When it comes to the digital transformation, the public sector is not lagging in effort. Innovation and investment in the cloud are strategic initiatives for this market, including government agencies at all levels, non-profit organizations, regulatory associations and education. Amazon Web Services alone serves 2,300 government, 7,000 education and 22,000 nonprofit organizations worldwide.
Boasting clients such as the Department of Defense, the Department of Justice and the Central Intelligence Agency, AWS is not only aiding government with its mandate to move to the cloud, but the cloud provider is facilitating innovation for the public good. Additionally, organizations such as the Financial Industry Regulatory Association have improved system performance by a reported 400 percent using AWS cloud, and the American Heart Association is collaborating with the cloud provider to advance heart disease research.
Teresa Carlson, VP of the worldwide public Sector at Amazon Web Services Inc., is the company’s secret weapon leading to the success AWS has seen in the public sector. Carlson is responsible for driving the public sector growth and developing global partner relationships. She also has a commitment to education and creating the next-generation of computer scientists. This week, theCUBE*, from the SiliconANGLE Media team features Teresa Carlson in our Women in Tech column. (*Disclosure below)
While at AWS re:Invent 2016 event in Las Vegas, NV, Carlson joined John Furrier (@furrier) and Stu Miniman (@stu), co-hosts of theCUBE, to talk about the public sector’s migration to the AWS cloud and the future possibilities that lie ahead.
Top security clearance
There are many in the public sector adopting the cloud, and they are turning to the companies that have approval from the Federal Risk and Authorization Management Program. After obtaining FedRAMP approval in June 2016, along with competitors Microsoft Azure and a smaller CSRA, the AWS GovCloud supports agencies to meet compliance requirements. This cloud is host to extremely sensitive data and regulated workloads.
However, AWS had “the big win” when the Central Intelligence Agency awarded the provider a $600 million contract to provide cloud services and data storage to the CIA and the broader intelligence community. Carlson spoke about the closed-door event at the conference with the intelligence community. “Let me just say we had a lot of people there, and they are growing like crazy and adopting the cloud. Mission-critical solutions, applications and workloads … and they are moving fast,” she said.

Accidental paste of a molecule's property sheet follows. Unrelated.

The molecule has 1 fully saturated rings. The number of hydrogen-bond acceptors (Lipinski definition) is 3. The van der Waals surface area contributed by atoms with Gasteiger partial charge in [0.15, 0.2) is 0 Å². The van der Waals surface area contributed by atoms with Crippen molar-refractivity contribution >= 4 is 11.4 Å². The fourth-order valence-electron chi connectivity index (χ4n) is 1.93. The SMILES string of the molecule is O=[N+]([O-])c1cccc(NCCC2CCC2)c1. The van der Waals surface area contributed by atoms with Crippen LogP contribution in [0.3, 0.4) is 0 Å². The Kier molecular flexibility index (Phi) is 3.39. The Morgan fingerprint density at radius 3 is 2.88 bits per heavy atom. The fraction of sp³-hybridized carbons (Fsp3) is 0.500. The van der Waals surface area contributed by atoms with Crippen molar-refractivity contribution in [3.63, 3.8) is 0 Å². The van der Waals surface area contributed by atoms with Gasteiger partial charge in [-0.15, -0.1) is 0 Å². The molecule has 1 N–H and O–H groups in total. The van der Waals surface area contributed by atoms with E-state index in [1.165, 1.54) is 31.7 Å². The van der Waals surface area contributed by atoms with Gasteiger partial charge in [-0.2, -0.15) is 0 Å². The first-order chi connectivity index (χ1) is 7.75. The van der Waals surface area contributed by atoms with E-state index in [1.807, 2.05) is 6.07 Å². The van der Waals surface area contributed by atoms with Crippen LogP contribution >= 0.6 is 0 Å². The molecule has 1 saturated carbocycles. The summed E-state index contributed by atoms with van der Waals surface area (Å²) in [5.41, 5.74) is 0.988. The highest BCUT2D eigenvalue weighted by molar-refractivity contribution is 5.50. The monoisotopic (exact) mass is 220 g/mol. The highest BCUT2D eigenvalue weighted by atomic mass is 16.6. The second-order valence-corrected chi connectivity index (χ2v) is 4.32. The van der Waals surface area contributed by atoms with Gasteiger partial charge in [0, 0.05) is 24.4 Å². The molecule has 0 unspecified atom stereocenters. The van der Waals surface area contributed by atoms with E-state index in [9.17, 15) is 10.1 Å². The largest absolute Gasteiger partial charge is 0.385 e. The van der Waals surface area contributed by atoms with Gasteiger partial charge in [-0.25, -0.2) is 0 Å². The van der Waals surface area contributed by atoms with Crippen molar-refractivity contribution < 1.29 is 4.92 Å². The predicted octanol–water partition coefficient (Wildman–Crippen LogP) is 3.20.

Some of the fastest-growing trends in the public sector’s use of technology is linked to the Internet of Things. Many AWS public sector verticals, such as justice, transportation and health, are finding value in AWS IoT solutions.
Carlson noted that agencies at all levels have data pouring in from wearable body cameras, drones of every type, video cameras, sensors on light poles and transportation vehicles to name a few. “By 2020 they think there are 30 billion data points coming in from IoT devices. If you think about that, a lot of that is coming out of the public sector,” noted Carlson.
She went on to say that because it is serverless computing and inexpensive, the public sector is quickly building applications for smart cities that allow for mapping and viewing where vast areas of the population are gathering.
The collection and management of such data remains a concern for the public sector, and in many countries data sovereignty is top of mind for leaders. Carlson explained that AWS has the experience based on the U.S. model that the company developed using standards from the National Institute of Standards and Technology and the FedRAMP model.
When asked if public sector clients are very concerned about moving sensitive data to the cloud, Carlson described the AWS culture as transparent and reactive to the needs of each customer. Concerns are directly addressed and verified to provide a comfort level for agencies to move data to the cloud.
What’s more important is that every customer gets to take advantage of the lessons AWS learns by working with the intelligence community. “Yes, they care. Yes, they are concerned, but we have an answer, a model and jumpstart programs to help them,” Carlson asserted.
Of those customers in highly regulated data industries, Carlson clarified that theirs is critical information that cannot fail because markets or institutions can fail. The give and take of AWS service teams offer the ability to make changes in real time. Carlson specified that this is the beauty of the cloud.
“You don’t have to wait two years to cycle that feature service. You’re like, ‘let’s make these changes now!’ and that is what cloud offers you. Experimentation, failing fast, recovering and then moving out,” she illustrated.
Watch the complete video interview below, and be sure to check out more of SiliconANGLE and theCUBE’s coverage of AWS re:Invent. (*Disclosure: AWS and other companies sponsor some AWS re:Invent segments on SiliconANGLE Media’s theCUBE. Neither AWS nor other sponsors have editorial control over content on theCUBE or SiliconANGLE.)